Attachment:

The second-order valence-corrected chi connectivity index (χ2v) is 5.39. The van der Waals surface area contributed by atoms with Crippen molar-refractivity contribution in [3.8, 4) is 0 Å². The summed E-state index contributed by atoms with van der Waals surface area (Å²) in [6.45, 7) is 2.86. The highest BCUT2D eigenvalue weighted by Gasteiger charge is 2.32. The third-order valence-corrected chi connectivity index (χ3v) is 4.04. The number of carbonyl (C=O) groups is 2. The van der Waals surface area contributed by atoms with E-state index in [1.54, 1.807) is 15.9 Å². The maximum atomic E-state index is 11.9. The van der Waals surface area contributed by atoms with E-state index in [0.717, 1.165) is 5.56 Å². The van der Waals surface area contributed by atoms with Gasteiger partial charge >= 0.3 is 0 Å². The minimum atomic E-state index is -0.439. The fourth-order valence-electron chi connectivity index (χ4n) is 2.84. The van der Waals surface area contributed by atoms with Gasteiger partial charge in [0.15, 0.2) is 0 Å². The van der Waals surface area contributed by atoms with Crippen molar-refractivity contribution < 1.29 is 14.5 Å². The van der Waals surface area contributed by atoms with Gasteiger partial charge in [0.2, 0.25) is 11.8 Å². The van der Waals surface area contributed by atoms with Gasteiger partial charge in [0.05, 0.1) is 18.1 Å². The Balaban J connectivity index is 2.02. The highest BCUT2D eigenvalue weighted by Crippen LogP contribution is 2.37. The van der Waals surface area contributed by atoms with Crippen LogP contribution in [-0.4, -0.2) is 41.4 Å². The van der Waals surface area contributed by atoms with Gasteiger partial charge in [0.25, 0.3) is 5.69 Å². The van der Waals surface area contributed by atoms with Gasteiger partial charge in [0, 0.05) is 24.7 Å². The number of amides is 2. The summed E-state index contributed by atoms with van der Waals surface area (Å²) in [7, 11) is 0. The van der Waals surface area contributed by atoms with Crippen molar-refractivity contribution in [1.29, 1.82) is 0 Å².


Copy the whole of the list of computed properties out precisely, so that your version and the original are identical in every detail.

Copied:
The second-order valence-corrected chi connectivity index (χ2v) is 5.39. The van der Waals surface area contributed by atoms with Crippen molar-refractivity contribution in [3.8, 4) is 0 Å². The summed E-state index contributed by atoms with van der Waals surface area (Å²) in [6.45, 7) is 2.86. The highest BCUT2D eigenvalue weighted by Gasteiger charge is 2.32. The third-order valence-corrected chi connectivity index (χ3v) is 4.04. The number of carbonyl (C=O) groups is 2. The van der Waals surface area contributed by atoms with E-state index in [1.54, 1.807) is 15.9 Å². The maximum atomic E-state index is 11.9. The van der Waals surface area contributed by atoms with E-state index in [0.717, 1.165) is 5.56 Å². The van der Waals surface area contributed by atoms with Gasteiger partial charge >= 0.3 is 0 Å². The minimum atomic E-state index is -0.439. The fourth-order valence-electron chi connectivity index (χ4n) is 2.84. The van der Waals surface area contributed by atoms with Gasteiger partial charge in [0.15, 0.2) is 0 Å². The van der Waals surface area contributed by atoms with Crippen molar-refractivity contribution < 1.29 is 14.5 Å². The van der Waals surface area contributed by atoms with Gasteiger partial charge in [0.2, 0.25) is 11.8 Å². The van der Waals surface area contributed by atoms with Gasteiger partial charge in [0.05, 0.1) is 18.1 Å². The Balaban J connectivity index is 2.02. The highest BCUT2D eigenvalue weighted by Crippen LogP contribution is 2.37. The van der Waals surface area contributed by atoms with Crippen LogP contribution in [-0.4, -0.2) is 41.4 Å². The van der Waals surface area contributed by atoms with Gasteiger partial charge in [0.25, 0.3) is 5.69 Å². The van der Waals surface area contributed by atoms with Gasteiger partial charge in [0, 0.05) is 24.7 Å². The number of amides is 2. The summed E-state index contributed by atoms with van der Waals surface area (Å²) in [7, 11) is 0. The van der Waals surface area contributed by atoms with Crippen molar-refractivity contribution in [1.29, 1.82) is 0 Å².